Women aged 30 to 35 years or older
may receive genetic screening during pregnancy because the risk of having a child with Down syndrome increases as women age.
Screening tests include:
- Cell-free DNA: A blood test that analyzes fetal DNA found in the maternal blood.
- Genetic ultrasound: At 18 to 20 weeks, a detailed ultrasound is combined with blood test results.
- Nuchal translucency testing: At 11 to 14 weeks, an ultrasound can measure the clear space in folds of tissue behind the neck of a developing baby.
- Integrated screen: This combines the results of first-trimester blood tests and screening tests, with or without nuchal translucency, with second-trimester quadruple screening results.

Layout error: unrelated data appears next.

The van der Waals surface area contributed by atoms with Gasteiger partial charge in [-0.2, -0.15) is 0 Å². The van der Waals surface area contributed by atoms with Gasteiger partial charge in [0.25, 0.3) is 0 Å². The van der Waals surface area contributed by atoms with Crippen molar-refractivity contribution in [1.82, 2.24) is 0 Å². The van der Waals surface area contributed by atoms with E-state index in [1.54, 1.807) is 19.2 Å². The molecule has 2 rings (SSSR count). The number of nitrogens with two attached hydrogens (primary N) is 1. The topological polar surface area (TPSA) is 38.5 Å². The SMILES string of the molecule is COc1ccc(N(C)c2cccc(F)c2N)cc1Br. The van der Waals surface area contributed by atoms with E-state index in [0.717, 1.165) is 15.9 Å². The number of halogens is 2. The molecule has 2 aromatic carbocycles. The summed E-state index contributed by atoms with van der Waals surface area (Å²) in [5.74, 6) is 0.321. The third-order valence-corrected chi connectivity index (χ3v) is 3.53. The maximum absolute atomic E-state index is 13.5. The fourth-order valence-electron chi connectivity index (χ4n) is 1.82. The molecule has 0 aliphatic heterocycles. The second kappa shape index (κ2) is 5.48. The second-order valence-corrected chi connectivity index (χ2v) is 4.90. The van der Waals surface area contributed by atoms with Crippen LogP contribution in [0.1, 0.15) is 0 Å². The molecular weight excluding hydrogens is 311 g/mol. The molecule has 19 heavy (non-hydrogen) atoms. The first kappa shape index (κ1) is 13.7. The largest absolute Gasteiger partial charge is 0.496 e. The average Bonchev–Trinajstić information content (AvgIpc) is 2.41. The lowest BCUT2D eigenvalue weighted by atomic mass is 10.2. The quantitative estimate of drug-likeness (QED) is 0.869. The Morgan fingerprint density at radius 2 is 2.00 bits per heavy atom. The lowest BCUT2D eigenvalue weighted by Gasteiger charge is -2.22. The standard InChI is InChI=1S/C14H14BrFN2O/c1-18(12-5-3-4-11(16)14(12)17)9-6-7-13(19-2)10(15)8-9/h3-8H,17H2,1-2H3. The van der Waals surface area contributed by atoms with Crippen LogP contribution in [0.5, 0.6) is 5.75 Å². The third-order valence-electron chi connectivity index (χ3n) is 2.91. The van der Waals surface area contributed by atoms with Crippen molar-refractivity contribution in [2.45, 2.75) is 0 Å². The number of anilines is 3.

- Triple screen or quadruple screen: At 15 to 18 weeks, this measures the quantities of various substances in the mother's blood.
Screening is a cost-effective and less invasive way to determine if more invasive diagnostic tests are needed. However, unlike diagnostic tests, they cannot confirm whether Down syndrome is present. For more info you can go to a specialist.
Keyword: down syndrome screening